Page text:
Although price pressures are currently muted, the United States will get an uptick of inflation over the medium term, the world's biggest bond fund management company said on Thursday.

Extensive money printing by central banks to buy securities in emergency measures, such as those the European Central Bank recently announced to stabilize euro zone government bond markets, will ultimately stoke inflation, wrote Mohamed El-Erian, CEO and co-CIO of Pacific Investment Management Co. (PIMCO) in a 3-5 year Secular Outlook summary.

This potential evolution from disinflation to inflation will likely proceed at different speeds in different parts of the globe. It is already well in train in emerging economies and will remain so, El-Erian wrote.

This week, gold rose to a record above $1,240 an ounce on concerns about the European sovereign debt crisis. Flight into gold can also reflect investors' concerns about the potential for paper currencies to depreciate because of central banks' money printing and worries that inflation could gain momentum.

Over the medium term, the U.S. will be next, with Europe and, even more, Japan lagging, he added.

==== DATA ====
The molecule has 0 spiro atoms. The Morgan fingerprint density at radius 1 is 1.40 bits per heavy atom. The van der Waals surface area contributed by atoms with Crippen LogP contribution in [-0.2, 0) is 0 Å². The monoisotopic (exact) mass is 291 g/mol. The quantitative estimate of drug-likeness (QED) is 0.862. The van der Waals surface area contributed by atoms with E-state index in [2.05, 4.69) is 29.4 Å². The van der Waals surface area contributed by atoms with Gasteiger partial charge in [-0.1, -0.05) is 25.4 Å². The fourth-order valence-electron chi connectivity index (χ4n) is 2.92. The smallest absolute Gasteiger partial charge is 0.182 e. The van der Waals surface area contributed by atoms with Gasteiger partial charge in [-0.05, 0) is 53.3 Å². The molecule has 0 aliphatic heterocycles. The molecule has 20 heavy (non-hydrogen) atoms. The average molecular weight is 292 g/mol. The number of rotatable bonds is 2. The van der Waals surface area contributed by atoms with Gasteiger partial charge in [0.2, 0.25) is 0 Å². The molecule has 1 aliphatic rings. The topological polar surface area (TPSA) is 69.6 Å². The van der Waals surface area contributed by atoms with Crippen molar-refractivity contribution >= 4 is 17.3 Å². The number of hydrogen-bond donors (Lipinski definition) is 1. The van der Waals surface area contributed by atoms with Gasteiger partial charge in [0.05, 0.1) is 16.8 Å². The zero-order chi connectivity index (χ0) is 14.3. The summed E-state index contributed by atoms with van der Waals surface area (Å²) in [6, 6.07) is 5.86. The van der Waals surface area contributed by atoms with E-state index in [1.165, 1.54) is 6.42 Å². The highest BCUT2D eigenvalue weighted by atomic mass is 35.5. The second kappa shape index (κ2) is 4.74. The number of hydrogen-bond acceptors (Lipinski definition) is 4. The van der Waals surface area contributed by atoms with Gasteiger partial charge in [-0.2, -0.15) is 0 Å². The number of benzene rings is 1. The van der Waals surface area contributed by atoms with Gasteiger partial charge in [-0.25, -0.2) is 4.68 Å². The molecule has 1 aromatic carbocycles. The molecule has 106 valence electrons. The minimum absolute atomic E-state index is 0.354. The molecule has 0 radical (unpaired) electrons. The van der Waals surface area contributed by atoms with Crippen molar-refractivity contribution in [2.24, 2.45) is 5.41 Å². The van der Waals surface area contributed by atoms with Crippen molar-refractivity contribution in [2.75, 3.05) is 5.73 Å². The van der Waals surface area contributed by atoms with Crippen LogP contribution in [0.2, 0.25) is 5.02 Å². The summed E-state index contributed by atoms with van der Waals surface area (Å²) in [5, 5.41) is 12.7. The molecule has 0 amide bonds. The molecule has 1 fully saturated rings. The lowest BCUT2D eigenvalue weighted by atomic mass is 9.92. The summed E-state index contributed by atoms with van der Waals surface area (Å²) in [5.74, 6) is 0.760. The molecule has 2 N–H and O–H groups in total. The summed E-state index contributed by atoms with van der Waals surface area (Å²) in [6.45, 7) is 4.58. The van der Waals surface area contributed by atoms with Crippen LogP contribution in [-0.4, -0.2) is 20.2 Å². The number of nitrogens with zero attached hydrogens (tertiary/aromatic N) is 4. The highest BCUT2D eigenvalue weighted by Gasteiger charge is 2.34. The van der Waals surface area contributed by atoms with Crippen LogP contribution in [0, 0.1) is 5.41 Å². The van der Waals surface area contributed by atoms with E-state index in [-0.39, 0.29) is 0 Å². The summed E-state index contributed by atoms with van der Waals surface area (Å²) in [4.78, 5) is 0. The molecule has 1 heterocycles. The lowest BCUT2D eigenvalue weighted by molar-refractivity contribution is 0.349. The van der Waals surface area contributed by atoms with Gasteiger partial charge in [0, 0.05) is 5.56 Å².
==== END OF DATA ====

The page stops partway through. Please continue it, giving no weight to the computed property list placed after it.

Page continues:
In the global financial crisis, too many balance sheets deleveraged simultaneously, threatening a global depression and forcing governments to step in with their own balance sheets to arrest an increasingly disorderly process, El-Erian wrote.

Over the weekend, the EU and IMF announced a huge $1 trillion emergency rescue package for the euro zone to impede broader repercussions from the Greek debt crisis.

Last weekend's drama in Europe is yet another illustration of this phenomenon, El-Erian wrote. Policymakers are now forcefully using the balance sheets of the EU (ultimately Germany) and ECB to compensate for the debt excesses in the periphery (particularly Greece) and the related overexposure of European banks.

He warned against taking even bigger measures in future.

An even larger-scale use of central bank balance sheets, if it were to materialize, would provide only a temporary respite, and the collateral damage and unintended consequences would be serious, including the impact on inflationary expectations.

(Reporting by John Parry and Jennifer Ablan; Editing by Chizu Nomiyama)